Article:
One of my biggest challenges, believe it or not, is figuring what to study. I started putting out requests for the books I would need and someone said I should already have most of them from my initial training. Well, my initial training was in the Army in a helicopter. Doesn't really apply since all my stacks of stuff from the Army still in my basement have to do with transverse flow and effective transitional lift. [Don't ask.]
But here's a really helpful email I got right off the bat:
Get through the written tests first just to get them out of the way. Do your FOI, and AGI but also do your Flight instructor written (I did not realize at first this was a different test than the AGI so I had to go back another day to get the FI test - it's all the same test just with different names.) Once that is out of the way, get the FAA books - Fundamentals of Flight, Fundamentals of Teaching and Airplane Flying Handbook. Also get the private, commercial and CFI PTS books - you will need them all along with a 2010 FAR/AIM. Tab the FAR/AIM so when you hunt for questions, you can find them easily. It was handy for me.BTW I did take my FOI, Fundamentals of Instruction, but not the other written for Advanced Ground Instructor. And by now, as you may know, they are up from $100 to $150. Procrastination costs, people!!
In addition to the books mentioned above, friends in the twitterverse recommended the following:
@mike_miley Gleim for the written. Kershner for the practical.
@FlyWithMikel FAA-H-8083-3a and private pilot PTS.
Then I posted on Facebook: OK, CFIs, I'm compiling a list of books to order in preparation for my instructor training. I'll start 2010 FAR/AIM, what else?
Cheryl replied: Coffee! [Good idea.]
Gabriel said: Jepp CFI Manual. Flight Instructor PTS. CFI Oral Exam Guide. Gleim CFI / FOI Test Prep Books... I think that's it.
Ana suggested the ASA Instructors handbook.
Amanda added the
-CFI Oral Exam Guide
-CFI PTS (Reference page has list of books/AC's that will be tested on.
-Aviation Instructor's Handbook
And Sylvia said:I've taken a look at the referenced Aviation Instructor's Handbook. I was specifically looking for Human Factors and Behaviors, Psychological Issues, Motivation, Communication techniques etc., and was happy to see these subjects are addressed in the first three sections. You're going to do very well, Lynda.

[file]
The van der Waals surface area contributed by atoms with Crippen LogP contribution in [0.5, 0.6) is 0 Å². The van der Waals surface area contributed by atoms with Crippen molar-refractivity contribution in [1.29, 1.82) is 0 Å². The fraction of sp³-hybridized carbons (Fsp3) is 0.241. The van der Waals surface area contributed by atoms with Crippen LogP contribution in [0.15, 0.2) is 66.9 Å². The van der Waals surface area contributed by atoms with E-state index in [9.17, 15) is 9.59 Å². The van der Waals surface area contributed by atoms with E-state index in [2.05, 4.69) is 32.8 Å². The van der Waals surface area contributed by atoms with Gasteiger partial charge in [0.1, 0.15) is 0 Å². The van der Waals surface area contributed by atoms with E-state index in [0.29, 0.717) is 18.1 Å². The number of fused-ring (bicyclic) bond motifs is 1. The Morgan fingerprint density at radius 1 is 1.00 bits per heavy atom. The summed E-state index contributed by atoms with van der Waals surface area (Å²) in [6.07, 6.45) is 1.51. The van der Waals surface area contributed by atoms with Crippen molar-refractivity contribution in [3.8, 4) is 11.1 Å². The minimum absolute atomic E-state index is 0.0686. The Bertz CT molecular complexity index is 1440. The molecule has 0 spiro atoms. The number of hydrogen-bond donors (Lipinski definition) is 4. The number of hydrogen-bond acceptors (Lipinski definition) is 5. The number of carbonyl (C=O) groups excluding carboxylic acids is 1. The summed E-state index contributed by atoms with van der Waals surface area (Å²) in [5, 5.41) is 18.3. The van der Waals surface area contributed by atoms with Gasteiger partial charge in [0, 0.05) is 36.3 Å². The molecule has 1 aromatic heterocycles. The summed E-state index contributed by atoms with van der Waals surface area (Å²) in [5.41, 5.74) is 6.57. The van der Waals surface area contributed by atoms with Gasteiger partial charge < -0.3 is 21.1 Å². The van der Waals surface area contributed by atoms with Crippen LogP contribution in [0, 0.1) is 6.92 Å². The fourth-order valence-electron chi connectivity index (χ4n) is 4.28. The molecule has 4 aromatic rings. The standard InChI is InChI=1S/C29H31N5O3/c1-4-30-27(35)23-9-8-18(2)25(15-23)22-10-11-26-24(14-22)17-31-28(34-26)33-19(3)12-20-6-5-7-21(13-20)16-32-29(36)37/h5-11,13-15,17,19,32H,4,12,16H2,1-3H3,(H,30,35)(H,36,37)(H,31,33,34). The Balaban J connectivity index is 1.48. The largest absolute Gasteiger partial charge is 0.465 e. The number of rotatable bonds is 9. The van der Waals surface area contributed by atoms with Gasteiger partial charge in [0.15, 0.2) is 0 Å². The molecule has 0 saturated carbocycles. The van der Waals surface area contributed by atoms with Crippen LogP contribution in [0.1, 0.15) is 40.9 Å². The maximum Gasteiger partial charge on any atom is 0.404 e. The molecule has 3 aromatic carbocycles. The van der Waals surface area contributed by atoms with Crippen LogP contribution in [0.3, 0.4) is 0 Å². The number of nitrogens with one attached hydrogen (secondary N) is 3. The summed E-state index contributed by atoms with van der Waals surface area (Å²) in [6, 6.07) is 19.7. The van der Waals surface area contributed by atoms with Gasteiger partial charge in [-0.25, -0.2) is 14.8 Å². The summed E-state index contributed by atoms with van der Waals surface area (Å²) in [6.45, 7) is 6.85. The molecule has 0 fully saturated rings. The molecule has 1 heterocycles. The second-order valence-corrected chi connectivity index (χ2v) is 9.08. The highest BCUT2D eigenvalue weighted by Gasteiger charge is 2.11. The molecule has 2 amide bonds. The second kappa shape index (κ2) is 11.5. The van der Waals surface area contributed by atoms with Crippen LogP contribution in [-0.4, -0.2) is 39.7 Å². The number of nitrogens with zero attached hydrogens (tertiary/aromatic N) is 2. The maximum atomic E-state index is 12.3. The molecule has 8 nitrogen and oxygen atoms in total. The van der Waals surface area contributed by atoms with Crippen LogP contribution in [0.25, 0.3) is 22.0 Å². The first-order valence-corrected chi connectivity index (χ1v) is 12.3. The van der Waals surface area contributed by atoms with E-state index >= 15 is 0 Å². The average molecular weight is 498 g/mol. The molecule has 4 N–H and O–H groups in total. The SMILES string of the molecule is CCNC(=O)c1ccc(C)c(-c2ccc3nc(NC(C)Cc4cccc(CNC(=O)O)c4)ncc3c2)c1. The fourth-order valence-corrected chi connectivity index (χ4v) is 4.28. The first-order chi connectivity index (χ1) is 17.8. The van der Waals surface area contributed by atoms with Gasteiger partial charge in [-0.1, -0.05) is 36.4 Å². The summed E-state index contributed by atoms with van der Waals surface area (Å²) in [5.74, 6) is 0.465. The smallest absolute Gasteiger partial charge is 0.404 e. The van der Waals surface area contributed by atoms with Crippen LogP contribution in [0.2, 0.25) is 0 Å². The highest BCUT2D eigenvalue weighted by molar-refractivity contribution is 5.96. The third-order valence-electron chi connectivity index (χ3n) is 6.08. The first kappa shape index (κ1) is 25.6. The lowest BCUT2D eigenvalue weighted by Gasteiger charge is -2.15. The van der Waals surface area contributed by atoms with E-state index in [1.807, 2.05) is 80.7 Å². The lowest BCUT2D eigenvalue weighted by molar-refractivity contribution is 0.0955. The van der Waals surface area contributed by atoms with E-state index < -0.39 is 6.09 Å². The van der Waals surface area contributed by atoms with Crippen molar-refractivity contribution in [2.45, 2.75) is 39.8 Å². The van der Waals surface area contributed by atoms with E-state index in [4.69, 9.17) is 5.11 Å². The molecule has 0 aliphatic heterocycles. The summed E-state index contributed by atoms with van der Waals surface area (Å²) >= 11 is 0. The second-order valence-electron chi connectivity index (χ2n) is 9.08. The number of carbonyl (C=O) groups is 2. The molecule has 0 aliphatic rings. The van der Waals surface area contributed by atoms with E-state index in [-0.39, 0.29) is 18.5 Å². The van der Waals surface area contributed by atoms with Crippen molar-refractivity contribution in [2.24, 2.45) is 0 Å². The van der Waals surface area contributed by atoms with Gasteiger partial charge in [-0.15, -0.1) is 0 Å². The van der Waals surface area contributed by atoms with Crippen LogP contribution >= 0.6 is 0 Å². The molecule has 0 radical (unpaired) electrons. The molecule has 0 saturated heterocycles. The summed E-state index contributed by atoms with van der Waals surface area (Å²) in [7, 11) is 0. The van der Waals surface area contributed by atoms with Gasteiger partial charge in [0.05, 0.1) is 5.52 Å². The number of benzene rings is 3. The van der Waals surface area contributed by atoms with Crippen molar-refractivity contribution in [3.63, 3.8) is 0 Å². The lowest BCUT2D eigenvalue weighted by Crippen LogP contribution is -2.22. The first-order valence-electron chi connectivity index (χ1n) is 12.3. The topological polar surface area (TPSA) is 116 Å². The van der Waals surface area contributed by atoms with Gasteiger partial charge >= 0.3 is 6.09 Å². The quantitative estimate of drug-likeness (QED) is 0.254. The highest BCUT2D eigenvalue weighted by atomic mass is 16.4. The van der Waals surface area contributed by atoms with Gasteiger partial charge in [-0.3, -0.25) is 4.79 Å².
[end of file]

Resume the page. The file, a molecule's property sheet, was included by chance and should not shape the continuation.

Robert: The FAA's Airplane Flying Handbook and Handbook of Aeronautical Knowledge.
Rodger joked:If I ever wrote a book about my CFI days, I'd call it "Right Rudder, Right Rudder....." :)
Jenny offered to hire me: Yeah! When you are a CFI you can give me a lesson.
and Heather added these tips: I use the ASA instructors hand book down here in oz, very worth while having!!! Also keep a small note pad in your shirt pocket for writing down handy things!!
Are you confused by all of the above acronyms? Frankly, I was too. I have a very good friend that is a CFI that I took shopping with me (On amazon). I ended up ordering the Oral exam guide and Practical Test Standards (PTS) for the Private, Commercial, and Flight Instructor. Also: The Airplane Flying Handbook. A new FAR/AIM. Pilot's Handbook of Aeronautical Knowledge: FAA-H-8083-25A (FAA Handbooks). Aviation Instructor's Handbook and The Savvy Flight Instructor: Secrets of the Successful CFI.
So I am of the opinion that getting the books was half the battle. I had another friend lend me the CFI study guide, so that is what I am trying to work through now so I can take the tests on Friday (I've sent a message to my CFI to let him know I want to schedule it - this procrastination thing needs a kick in the pants). Another battle is fighting the fact that my neighbor ground down a tree stump and was giving away all the mulch. Instead of studying yesterday, I worked on my lawn (c'mon, I couldn't beat the price and it was a limited time offer!).
Again, a lot of this stuff in these books I knew YEARS ago, and have forgotten. Some of it, like the maneuvers, I never learned. But I don't think the book work will be that tough if I just hunker down! So I also let my instructor know that I want to start flying next week after I take the writtens. I have, effectively, three weeks until AcroCamp, and there's no way I want to show up there without some proficiency in a single engine. The last thing I want to have to worry about is basic SE aircraft knowledge.
And of course, the build up to Oshkosh is only going to make things busier. I am still targeting a rating or two before then (CFI and II, perhaps - maybe not MEI).
This is a good time to mention that I have launched a membership drive (yes, in addition to all of this other stuff!); I want to get 1058 members of Girls With Wings by Oshkosh on July 26th - our booth number is 1058. Please visit http://girlswithwings.com/Membership.html to sign up. The memberships start at free, but the other levels support our educational programs and scholarships. Thank you.
But all of this blogging is not getting me closer to studying - not by a long shot. So I must close this blog post and hit the books. As always, comments and tips are appreciated.